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Your comment about your Grandfathers choice of paint for implements took me back many years to when I was 10 years old. I'll never forget the "green plow"...
Back then, you didn't just go to a Tractor Supply or something similar and buy a 3 point attachment for your tractor.
If you couldn't build it yourself, you found a welding shop that would build what you wanted .
My father wanted a back blade to use on our FORD 8-N tractor, mainly to use as a snow plow to clear the driveway in the winter and grade it in the summer, but didn't have a welder or tools to make one, so he had a shop build one for him.
The day he brought it home, he also brought home a can of paint to paint it with … GREEN paint ….
I was confused … I wondered why Dad didn't want to paint the new back blade RED like the color of the tractor …
I asked him… "Why are you painting the new back blade Green instead of Red ??"
His answer, although surprising, I guess was logical …. He simply said ... "I like the color Green"...

G
 

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Discussion Starter #12
Between work travel, family, and bouncing around other projects (which my wife has a strong influence on), progress on this is sporadic. Trying to make some progress today. Have the cultivator primed and six tines completed - sand-blasted, primed and painted. I am attempting to head out today and sand-blast the other six tines, and get those primed tomorrow. I also intend on taking the cultivator out to the shop and drill holes in the steel for the adjustable tines. It's starting to come together. Knock on wood, but this project is going well with Grandpa!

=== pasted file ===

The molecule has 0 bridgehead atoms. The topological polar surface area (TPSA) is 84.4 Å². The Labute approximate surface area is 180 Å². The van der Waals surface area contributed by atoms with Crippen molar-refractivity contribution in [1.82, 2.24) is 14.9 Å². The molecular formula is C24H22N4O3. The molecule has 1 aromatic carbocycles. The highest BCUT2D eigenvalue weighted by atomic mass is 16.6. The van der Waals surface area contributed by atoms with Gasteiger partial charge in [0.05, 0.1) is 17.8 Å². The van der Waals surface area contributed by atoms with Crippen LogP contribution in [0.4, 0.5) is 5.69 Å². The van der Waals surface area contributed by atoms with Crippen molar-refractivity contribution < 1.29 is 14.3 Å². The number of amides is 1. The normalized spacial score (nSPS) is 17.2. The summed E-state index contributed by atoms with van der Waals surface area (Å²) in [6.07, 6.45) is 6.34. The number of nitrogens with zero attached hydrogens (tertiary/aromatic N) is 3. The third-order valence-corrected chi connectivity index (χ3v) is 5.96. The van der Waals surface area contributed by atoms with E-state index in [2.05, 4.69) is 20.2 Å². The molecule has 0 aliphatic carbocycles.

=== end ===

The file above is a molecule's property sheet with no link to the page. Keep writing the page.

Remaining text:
725800


Grandpa and I need to discuss sweeps. I do have about 18 new 7 1/2 inch sweeps, but I am concerned those will be too wide. When I get everything put together, I will have to take a closer look at the sweeps, and of course will post pictures.

Attached is an image of the cultivator primed.
 

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Discussion Starter #13
@ gwizz - my Grandpa also said he liked the color green. He said, it didn't look as dirty (referring to his AC WD, which was orange). His opinion I guess. I just imagine the kubota forum just packed with threads on keeping the orange clean. I mean just crammed.
 

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@ gwizz - my Grandpa also said he liked the color green. He said, it didn't look as dirty (referring to his AC WD, which was orange). His opinion I guess. I just imagine the kubota forum just packed with threads on keeping the orange clean. I mean just crammed.
 

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That looks darn good Boar (y) (y)